Asian
Federation
Against Involuntary
Disappearances

Synopsis

After analyzing the contents of the 2016 annual report, it can be observed that there is a dearth of ethical and legal foundations of the government and its legitimacy is controversial, as a result of the contrived and fraudulent elections. In order to remain in power, the government has decided to use repressive ways and means, violating human rights and with disregard to rule of law. Although the influential States and development partners have verbally criticized this situation, in practice, they seemingly did not take any principle position for the sake of their business and trade interests with Bangladesh. Bangladesh ratified several international Treaties and Conventions, including the Rome Statute of the International Criminal Court and the International Covenant on Civil and Political Rights (ICCPR).

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Odhikar believes that ‘democracy’ is a form of the State and presupposes that freedom and human rights are its foundations. Democracy is not merely a process of electing a ruler. Democracy is the result of the peoples’ struggle for inalienable rights, which become the fundamental premise to constitute the State defining collective aspirations and responsibilities. Therefore, the individual freedoms and democratic aspirations of the citizens – and consequently, peoples’ collective rights and responsibilities - must be the foundational principles of the State.

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Odhikar believes that ‘democracy’ is a form of the State and presupposes that freedom and human rights are its foundations. Democracy is not merely a process of electing a ruler. Democracy is the result of the peoples’ struggle for inalienable rights, which become the fundamental premise to constitute the State defining collective aspirations and responsibilities. Therefore, the individual freedoms and democratic aspirations of the citizens – and consequently, peoples’ collective rights and responsibilities - must be the foundational principles of the State.

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Odhikar believes that ‘democracy’ is a form of the State and not merely a process of electing a ruler. Democracy is the product of the peoples’ struggle for inalienable rights, which become the fundamental premise to constitute the State and to define collective aspirations and responsibilities. Therefore, the individual freedoms and democratic aspirations of the citizens – and consequently, peoples’ collective rights and responsibilities - must be the foundational principles of the State. The States failure to recognise this at the founding moment is a continuing curse that people are forced to carry. A State cannot be ‘democratic’ if the people do not realise and participate as ‘citizens’ in all sectors of the functioning of the state. The democratic legitimacy of the State is directly related to its commitment and capacity to ensure human rights, such as rights to life and livelihood, rights to environment and health; and the dignity and integrity of citizens. If all this is not ensured by the State, it cannot be called a ‘democratic’ state. These civil and political rights, as the foundational principles of the State, must remain inviolable; and accordingly, the Parliament, Judiciary and Executive cannot and should not have any power to abrogate them through any legislation, judicial verdict or executive order. The people’s inviolable rights are the foundational principles of the State.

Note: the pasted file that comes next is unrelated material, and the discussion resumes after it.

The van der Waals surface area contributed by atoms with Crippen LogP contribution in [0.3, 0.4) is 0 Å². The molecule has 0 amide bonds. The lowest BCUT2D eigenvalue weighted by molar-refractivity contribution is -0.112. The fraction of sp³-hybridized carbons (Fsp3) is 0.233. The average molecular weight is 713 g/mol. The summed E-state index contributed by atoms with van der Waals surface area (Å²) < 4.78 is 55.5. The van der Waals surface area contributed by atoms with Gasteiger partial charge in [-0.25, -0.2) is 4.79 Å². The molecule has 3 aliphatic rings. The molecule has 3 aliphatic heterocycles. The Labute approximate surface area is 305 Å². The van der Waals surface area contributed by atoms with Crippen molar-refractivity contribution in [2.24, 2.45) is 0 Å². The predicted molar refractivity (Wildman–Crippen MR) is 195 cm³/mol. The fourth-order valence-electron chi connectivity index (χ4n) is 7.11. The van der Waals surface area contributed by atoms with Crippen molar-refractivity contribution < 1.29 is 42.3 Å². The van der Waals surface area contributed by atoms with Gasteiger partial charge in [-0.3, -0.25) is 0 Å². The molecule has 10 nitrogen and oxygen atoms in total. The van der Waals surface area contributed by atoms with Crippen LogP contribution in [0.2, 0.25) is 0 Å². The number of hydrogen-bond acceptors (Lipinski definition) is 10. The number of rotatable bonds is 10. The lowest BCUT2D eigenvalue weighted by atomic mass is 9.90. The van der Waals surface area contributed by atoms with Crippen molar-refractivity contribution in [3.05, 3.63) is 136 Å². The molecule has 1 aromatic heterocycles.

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This report, prepared over two years using information gleaned mostly from official State documents, portrays the state of impunity prevalent in Jammu and Kashmir. Where identities of individual perpetrators of crimes are known it seeks a process of accountability for institutional criminality.

In the highly militarized space of Jammu and Kashmir, it reveals an entrenched culture of impunity. Cases of human rights violations committed by members of various State forces are analyzed within the context of an occupation, an armed conflict, and a state of structural impunity. These have evolved within State institutions, including the armed forces, and traverse the application and interpretations of special laws, and finally the judicial system itself.

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